Despite the suggestion that I Love New York was to be an equally insane follow-up to Flavor of Love, the show commits the ultimate reality-TV sin and bores its audience to death. New York was at her best in the all-female environment, where it was kill-or-be-killed on the way to winning the hand of rapper Flavor Flav. Confronted by competition in the form of other women, New York would constantly lash out in non-stop "realness" attacks to destroy the competition. And it was very believable; the woman was crazed and paranoid to such a degree that it made men's jewels shrivel into raisins in the face of her insanity.
Now that she is the centre of attention, however, it is left to the men to supply the conflict. Unfortunately, there is very little present over the course of the show. Oh, some guys mouth off to one-another, and some "pushy-pushy" action results, but there is nothing like the constant confrontations that New York provoked as a participant. Her transition from pauper to queen has resulted in a significant drop in "drama," and the behavior that was the appeal of New York is now so muted that there is little to differentiate her from any other hood rat.
It also doesn't help that the series is way too long. We begin with twenty guys, and by show number five we are already down to seven. It takes another seven episodes to whittle those down to two and get to the ultimate finale, and boy, is it a slog. Very little happens outside of a lot of talk and assurances of "realness," and it gets tiring listening to the men try to establish how tough/masculine/straight they are. VH1 could have whacked half-a-dozen episodes from the series and it would be no worse off.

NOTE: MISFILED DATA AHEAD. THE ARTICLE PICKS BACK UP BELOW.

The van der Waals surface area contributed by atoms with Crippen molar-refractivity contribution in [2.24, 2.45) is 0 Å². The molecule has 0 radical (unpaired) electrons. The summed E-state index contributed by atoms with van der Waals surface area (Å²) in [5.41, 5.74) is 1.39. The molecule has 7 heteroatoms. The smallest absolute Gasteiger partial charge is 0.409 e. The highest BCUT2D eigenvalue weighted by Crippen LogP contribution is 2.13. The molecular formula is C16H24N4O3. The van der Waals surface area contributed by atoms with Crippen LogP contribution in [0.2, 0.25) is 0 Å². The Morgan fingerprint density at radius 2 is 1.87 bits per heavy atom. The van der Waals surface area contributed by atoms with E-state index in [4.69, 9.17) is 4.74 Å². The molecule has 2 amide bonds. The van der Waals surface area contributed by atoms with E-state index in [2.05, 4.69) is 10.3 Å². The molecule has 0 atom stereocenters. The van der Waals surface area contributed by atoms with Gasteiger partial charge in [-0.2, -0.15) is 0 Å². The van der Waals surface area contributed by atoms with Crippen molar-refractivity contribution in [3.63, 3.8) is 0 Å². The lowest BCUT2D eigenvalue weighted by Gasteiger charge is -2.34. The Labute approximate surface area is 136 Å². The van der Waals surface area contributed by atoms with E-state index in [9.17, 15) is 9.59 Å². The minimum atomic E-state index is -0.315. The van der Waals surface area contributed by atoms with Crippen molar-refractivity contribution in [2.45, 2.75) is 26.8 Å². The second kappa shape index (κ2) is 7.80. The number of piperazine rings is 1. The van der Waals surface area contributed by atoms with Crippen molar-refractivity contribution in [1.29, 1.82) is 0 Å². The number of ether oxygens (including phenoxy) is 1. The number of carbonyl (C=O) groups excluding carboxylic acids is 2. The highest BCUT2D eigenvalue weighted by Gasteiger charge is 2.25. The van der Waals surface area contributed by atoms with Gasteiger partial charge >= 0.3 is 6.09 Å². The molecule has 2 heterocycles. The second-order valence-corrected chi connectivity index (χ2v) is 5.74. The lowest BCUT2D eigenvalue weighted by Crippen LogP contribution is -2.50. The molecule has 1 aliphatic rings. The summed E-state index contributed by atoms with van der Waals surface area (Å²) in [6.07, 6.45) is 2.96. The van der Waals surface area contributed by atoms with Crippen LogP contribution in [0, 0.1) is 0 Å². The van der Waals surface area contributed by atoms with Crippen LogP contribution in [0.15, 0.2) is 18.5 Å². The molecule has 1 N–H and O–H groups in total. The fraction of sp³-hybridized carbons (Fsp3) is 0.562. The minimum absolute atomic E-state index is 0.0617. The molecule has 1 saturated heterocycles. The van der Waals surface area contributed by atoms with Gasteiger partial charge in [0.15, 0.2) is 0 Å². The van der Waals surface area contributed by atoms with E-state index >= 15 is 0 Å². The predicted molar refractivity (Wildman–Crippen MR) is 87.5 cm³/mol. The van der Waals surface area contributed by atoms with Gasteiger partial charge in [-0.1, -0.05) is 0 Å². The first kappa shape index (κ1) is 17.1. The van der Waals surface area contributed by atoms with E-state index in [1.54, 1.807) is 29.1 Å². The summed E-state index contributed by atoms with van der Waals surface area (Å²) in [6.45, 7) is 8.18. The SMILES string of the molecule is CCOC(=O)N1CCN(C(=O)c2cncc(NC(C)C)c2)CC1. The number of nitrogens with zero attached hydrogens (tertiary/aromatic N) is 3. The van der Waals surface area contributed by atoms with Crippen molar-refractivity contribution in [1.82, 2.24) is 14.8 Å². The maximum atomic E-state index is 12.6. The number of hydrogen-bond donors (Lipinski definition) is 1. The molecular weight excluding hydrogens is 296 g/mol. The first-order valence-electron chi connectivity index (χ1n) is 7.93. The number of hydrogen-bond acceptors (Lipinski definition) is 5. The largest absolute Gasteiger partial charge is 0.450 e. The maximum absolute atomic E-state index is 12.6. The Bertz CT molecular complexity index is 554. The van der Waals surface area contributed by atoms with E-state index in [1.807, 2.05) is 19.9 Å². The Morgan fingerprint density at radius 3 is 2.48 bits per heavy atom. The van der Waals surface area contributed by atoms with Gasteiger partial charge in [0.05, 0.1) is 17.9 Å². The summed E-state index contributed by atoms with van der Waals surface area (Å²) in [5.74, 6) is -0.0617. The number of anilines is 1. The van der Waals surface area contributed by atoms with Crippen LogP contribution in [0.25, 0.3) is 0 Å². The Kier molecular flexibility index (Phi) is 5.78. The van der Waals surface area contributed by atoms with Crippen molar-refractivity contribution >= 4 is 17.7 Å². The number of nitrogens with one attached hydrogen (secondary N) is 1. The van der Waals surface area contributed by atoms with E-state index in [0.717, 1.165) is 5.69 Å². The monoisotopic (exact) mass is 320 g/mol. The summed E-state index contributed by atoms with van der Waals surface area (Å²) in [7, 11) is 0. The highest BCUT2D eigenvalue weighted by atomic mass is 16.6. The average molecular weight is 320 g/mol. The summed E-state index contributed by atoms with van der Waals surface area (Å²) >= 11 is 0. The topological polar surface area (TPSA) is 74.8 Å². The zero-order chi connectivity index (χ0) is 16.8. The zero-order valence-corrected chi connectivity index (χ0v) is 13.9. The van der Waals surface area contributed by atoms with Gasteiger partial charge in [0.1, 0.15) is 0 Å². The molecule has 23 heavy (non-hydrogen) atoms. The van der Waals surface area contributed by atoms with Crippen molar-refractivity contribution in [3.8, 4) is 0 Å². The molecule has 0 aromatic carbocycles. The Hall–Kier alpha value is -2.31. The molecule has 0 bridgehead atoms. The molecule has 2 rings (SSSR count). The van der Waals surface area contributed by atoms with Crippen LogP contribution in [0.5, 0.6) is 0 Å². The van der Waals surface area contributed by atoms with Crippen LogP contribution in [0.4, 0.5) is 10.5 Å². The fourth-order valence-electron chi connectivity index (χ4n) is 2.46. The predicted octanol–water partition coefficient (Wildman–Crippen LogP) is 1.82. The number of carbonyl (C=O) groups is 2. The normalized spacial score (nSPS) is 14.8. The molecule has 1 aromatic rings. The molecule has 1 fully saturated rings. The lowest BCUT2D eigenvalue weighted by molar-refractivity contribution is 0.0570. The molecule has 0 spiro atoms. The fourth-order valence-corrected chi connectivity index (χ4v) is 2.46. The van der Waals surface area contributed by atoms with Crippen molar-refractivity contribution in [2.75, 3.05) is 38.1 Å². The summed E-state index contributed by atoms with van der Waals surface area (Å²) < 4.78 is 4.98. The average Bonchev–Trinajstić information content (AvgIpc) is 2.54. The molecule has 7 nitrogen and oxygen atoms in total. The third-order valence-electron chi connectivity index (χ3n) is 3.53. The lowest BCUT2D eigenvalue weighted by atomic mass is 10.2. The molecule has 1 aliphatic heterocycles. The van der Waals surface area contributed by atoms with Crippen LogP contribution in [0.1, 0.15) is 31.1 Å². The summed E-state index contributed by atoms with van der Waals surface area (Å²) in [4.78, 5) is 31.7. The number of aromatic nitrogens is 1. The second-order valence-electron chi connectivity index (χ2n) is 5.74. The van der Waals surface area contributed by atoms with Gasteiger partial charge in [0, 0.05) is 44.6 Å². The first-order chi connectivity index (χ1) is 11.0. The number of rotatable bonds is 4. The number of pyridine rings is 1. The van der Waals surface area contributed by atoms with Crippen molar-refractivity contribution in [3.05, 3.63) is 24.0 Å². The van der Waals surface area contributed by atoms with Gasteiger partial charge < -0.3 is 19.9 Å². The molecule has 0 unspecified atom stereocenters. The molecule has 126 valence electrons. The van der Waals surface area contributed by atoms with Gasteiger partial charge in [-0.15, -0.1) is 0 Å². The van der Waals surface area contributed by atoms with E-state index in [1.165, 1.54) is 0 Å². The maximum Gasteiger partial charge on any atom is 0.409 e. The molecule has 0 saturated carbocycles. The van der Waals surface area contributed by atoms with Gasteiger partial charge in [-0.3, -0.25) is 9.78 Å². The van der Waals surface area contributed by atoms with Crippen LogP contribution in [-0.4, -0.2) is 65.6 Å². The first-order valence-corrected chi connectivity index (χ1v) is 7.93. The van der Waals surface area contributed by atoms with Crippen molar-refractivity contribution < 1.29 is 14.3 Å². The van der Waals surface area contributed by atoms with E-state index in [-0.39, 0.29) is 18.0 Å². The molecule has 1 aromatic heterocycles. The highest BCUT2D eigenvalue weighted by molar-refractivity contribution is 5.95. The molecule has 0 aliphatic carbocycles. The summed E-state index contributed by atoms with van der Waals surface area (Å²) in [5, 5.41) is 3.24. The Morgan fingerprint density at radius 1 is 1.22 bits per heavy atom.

I Love New York is presented in its original 1.33:1 aspect ratio. The quality looks to be about the same as the initial broadcast, so the episodes are easy on the eyes. The audio offering is a 2.0 Dolby Digital stereo track, ensuring that every bit of uncensored profanity and trash-talking comes through loud and clear.
But what happened to the extras? VH1 has previously blessed seasons 1 and 2 of Flavor of Love with loads of goodies, including features, deleted scenes, and previews. In contrast, I Love New York gets the bare-bones treatment (I don't count the reunion episode as an extra, since that was included in the regular broadcast.) This is a real let-down, since there has to be tons of leftover footage lying around, and a lot of it has to be people doing dumb stuff, which is always entertaining.
The Rebuttal Witnesses
If you love to hate on New York, you can't go wrong with this show. All her warts are on display and viewers will get plenty of chances to score laughs at the lady's expense. Viewers will also get a good giggle at the male "playas" who talk lots of game, but who largely turn out to be broke-ass losers, wannabe actors, or blustery trash-talkers.
Absent of the expected lunacy, I Love New York—The Complete First Season is just a long, drawn-out bore. The exclusion of any supplemental material ensures that VH1 has lost any chance of an appeal.
I gotta call this one "guilty."